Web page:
Cantillon: Coveney describes ending of EU milk quotas as ‘shackles coming off’
Minister says Ireland will be able to fulfil its potential as a milk producer
Minister for Agriculture Simon Coveney said price volatility will be the main challenge for farmers going forward.
“In April, the shackles will come off.” This was how Minister for Agriculture Simon Coveney described the imminent ending of EU milk quotas.
Speaking at the launch of Bord Bia’s latest Export Performance and Prospects report, Mr Coveney suggested Ireland will now finally be able to fulfil its potential as a milk producer.
There’s a strongly held belief that Ireland could have been the New Zealand of the Northern Hemisphere had it forged a different path.
The two countries have similar-sized populations, share a similar climate and are blessed with an abundance of grassland, making them ideal for dairy farming.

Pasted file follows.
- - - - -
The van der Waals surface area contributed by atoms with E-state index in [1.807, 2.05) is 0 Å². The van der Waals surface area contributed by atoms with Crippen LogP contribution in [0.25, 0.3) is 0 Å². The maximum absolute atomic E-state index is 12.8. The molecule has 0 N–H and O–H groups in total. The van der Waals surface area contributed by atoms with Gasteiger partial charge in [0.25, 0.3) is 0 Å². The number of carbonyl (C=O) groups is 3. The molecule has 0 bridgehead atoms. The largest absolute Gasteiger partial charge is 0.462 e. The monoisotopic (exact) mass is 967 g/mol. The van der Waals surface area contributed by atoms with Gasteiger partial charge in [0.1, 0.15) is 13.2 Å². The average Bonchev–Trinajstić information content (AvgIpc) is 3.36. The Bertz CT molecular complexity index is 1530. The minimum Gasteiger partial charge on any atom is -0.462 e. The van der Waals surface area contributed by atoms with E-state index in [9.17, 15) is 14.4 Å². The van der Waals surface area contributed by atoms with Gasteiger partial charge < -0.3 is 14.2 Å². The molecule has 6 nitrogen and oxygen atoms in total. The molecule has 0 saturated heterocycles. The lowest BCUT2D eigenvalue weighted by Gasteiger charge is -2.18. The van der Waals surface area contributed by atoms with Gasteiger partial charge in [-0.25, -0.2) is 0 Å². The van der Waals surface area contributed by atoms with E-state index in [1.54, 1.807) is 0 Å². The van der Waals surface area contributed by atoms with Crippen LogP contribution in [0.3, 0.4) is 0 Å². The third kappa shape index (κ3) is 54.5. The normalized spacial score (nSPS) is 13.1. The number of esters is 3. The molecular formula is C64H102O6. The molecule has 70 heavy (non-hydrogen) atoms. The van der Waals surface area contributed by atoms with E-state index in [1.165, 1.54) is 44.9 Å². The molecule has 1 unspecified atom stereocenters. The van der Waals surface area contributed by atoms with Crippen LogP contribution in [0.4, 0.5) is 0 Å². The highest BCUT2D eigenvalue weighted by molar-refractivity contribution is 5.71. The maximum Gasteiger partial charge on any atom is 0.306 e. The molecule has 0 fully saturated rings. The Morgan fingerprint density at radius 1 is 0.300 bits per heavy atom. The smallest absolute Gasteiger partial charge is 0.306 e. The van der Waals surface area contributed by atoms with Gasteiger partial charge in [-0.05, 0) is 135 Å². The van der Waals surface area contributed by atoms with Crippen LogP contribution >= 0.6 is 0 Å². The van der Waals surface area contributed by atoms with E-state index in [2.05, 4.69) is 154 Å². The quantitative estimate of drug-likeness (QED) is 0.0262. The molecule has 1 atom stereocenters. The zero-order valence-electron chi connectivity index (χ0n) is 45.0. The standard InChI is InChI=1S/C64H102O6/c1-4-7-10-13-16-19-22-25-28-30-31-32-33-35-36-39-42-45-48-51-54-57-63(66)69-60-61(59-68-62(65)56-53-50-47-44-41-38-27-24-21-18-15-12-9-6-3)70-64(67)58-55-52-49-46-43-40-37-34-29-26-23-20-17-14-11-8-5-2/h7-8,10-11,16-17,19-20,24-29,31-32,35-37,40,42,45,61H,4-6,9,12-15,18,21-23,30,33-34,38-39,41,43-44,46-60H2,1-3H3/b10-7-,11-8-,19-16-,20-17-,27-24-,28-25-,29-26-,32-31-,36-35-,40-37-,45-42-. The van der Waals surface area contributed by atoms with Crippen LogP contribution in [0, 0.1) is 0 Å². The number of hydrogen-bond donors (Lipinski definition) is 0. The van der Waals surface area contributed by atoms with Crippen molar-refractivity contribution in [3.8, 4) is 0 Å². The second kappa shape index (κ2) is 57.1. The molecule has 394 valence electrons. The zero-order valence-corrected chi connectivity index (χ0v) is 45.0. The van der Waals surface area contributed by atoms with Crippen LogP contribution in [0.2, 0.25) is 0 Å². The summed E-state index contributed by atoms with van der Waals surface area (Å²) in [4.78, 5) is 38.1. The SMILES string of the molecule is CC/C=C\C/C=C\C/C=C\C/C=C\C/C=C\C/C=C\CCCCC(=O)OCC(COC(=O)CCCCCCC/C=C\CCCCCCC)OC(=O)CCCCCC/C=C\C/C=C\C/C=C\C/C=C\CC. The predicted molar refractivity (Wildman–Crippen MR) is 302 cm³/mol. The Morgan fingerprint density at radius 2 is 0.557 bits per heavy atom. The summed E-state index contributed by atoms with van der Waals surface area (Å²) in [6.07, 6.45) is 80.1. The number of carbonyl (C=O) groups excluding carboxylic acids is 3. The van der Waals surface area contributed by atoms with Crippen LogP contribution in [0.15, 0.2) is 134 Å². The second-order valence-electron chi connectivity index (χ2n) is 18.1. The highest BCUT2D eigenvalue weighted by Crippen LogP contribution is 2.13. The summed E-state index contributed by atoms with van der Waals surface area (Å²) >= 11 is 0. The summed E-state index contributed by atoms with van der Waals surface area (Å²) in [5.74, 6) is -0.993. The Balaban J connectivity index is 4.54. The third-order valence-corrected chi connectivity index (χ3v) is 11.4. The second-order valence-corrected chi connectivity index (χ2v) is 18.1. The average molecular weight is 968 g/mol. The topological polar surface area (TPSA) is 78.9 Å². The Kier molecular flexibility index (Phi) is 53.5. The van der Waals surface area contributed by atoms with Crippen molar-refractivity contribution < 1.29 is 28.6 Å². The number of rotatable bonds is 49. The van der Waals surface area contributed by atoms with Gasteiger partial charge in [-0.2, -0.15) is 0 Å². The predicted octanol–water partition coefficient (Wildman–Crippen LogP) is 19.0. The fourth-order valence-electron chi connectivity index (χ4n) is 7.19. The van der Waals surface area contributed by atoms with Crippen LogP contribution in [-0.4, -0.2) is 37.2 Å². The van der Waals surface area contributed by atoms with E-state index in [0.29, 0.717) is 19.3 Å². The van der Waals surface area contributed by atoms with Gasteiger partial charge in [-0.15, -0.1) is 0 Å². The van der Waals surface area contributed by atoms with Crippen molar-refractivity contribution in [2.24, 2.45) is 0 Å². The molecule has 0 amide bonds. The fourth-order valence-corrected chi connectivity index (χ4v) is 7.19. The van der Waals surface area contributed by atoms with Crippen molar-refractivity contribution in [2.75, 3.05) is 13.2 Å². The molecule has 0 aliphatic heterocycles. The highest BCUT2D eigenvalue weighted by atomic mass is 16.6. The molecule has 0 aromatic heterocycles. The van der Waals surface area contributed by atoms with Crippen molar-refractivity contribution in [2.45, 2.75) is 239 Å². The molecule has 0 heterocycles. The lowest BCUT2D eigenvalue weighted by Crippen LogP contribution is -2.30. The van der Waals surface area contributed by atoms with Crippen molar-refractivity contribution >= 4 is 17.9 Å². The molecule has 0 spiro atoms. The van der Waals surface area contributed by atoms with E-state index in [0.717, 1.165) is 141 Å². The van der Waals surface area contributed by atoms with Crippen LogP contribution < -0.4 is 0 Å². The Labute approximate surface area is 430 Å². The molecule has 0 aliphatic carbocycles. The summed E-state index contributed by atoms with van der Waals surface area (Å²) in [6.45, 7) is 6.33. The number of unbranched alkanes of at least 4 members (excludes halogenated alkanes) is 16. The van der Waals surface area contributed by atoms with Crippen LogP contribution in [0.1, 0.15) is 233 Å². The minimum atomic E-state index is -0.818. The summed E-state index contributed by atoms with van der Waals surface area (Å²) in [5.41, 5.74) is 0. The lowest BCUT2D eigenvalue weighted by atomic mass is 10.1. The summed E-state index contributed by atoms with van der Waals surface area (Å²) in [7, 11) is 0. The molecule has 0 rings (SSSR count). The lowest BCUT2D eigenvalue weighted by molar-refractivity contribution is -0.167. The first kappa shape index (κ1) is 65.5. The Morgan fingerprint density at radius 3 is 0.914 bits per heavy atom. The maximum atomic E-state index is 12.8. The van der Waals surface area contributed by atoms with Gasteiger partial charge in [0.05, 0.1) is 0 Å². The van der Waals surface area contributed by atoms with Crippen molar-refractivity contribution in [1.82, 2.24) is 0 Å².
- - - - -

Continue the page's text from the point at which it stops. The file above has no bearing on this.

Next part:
Prior to the introduction of milk quotas in 1984, the State produced roughly the same volume of milk as New Zealand, about 5 billion litres a year.
However, after 31 years of EU market intervention, Ireland now produces 5.5 billion litres while New Zealand produces 20 billion litres, making it the biggest per-capita producer in the world. It’s a comparison than rankles with many.
The authorities here are targeting a 50 per cent increase in production by 2020.
“[In the post-quota era] we will to able to produce the right amount of milk that this country has the capacity to sustainably produce – to target markets for premium added-value products across the world,” Mr Coveney said.
However, the free market comes with its perils and at the moment Ireland’s 17,500 dairy farmers are getting something of a cold shower in the form of plummeting prices. Base milk prices here have fallen by 8 cents (21 per cent) to 30 cent per litre in recent months.
Mr Coveney said price volatility will be the main challenge for farmers going forward. With bumper price growth of recent years, he said it was hard to convince farmers of the benefits of price hedging. However, these hedging structures – already being utilised with some success by Glanbia – are likely to become a commonplace feature of the Irish dairy sector in the post-quota era.